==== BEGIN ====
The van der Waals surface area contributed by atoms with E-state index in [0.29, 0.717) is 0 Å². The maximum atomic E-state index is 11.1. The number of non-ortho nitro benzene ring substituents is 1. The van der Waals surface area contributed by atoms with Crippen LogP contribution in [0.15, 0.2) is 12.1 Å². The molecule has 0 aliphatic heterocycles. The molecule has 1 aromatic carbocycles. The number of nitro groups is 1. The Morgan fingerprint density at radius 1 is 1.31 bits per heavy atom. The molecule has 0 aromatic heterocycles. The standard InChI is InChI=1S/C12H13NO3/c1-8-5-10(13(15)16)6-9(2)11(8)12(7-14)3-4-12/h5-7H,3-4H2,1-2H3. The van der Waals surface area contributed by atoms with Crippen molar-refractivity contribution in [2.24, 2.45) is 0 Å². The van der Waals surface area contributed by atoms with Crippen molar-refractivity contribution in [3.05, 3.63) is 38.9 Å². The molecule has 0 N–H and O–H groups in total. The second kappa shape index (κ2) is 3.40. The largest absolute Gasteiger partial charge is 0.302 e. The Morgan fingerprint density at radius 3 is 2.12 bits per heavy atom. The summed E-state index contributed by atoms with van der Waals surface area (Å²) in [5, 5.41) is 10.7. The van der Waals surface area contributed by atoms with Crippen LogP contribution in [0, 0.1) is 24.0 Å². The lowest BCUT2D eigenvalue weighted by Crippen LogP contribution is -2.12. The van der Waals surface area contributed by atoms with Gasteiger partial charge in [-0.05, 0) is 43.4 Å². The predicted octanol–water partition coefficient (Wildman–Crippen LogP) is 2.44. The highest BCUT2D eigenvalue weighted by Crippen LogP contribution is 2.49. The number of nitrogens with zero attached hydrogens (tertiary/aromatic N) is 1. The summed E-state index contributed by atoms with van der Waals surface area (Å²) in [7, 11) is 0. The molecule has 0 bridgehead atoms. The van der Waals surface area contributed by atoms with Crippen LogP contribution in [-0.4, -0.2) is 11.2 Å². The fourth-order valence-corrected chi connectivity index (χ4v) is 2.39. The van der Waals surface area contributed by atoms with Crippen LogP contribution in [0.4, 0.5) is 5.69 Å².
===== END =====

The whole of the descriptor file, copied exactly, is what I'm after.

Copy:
The van der Waals surface area contributed by atoms with E-state index in [0.29, 0.717) is 0 Å². The maximum atomic E-state index is 11.1. The number of non-ortho nitro benzene ring substituents is 1. The van der Waals surface area contributed by atoms with Crippen LogP contribution in [0.15, 0.2) is 12.1 Å². The molecule has 0 aliphatic heterocycles. The molecule has 1 aromatic carbocycles. The number of nitro groups is 1. The Morgan fingerprint density at radius 1 is 1.31 bits per heavy atom. The molecule has 0 aromatic heterocycles. The standard InChI is InChI=1S/C12H13NO3/c1-8-5-10(13(15)16)6-9(2)11(8)12(7-14)3-4-12/h5-7H,3-4H2,1-2H3. The van der Waals surface area contributed by atoms with Crippen molar-refractivity contribution in [2.24, 2.45) is 0 Å². The van der Waals surface area contributed by atoms with Crippen molar-refractivity contribution in [3.05, 3.63) is 38.9 Å². The molecule has 0 N–H and O–H groups in total. The second kappa shape index (κ2) is 3.40. The largest absolute Gasteiger partial charge is 0.302 e. The Morgan fingerprint density at radius 3 is 2.12 bits per heavy atom. The summed E-state index contributed by atoms with van der Waals surface area (Å²) in [5, 5.41) is 10.7. The van der Waals surface area contributed by atoms with Crippen LogP contribution in [0, 0.1) is 24.0 Å². The lowest BCUT2D eigenvalue weighted by Crippen LogP contribution is -2.12. The van der Waals surface area contributed by atoms with Gasteiger partial charge in [-0.05, 0) is 43.4 Å². The predicted octanol–water partition coefficient (Wildman–Crippen LogP) is 2.44. The highest BCUT2D eigenvalue weighted by Crippen LogP contribution is 2.49. The number of nitrogens with zero attached hydrogens (tertiary/aromatic N) is 1. The summed E-state index contributed by atoms with van der Waals surface area (Å²) in [7, 11) is 0. The molecule has 0 bridgehead atoms. The van der Waals surface area contributed by atoms with Crippen LogP contribution in [-0.4, -0.2) is 11.2 Å². The fourth-order valence-corrected chi connectivity index (χ4v) is 2.39. The van der Waals surface area contributed by atoms with Crippen LogP contribution in [0.4, 0.5) is 5.69 Å².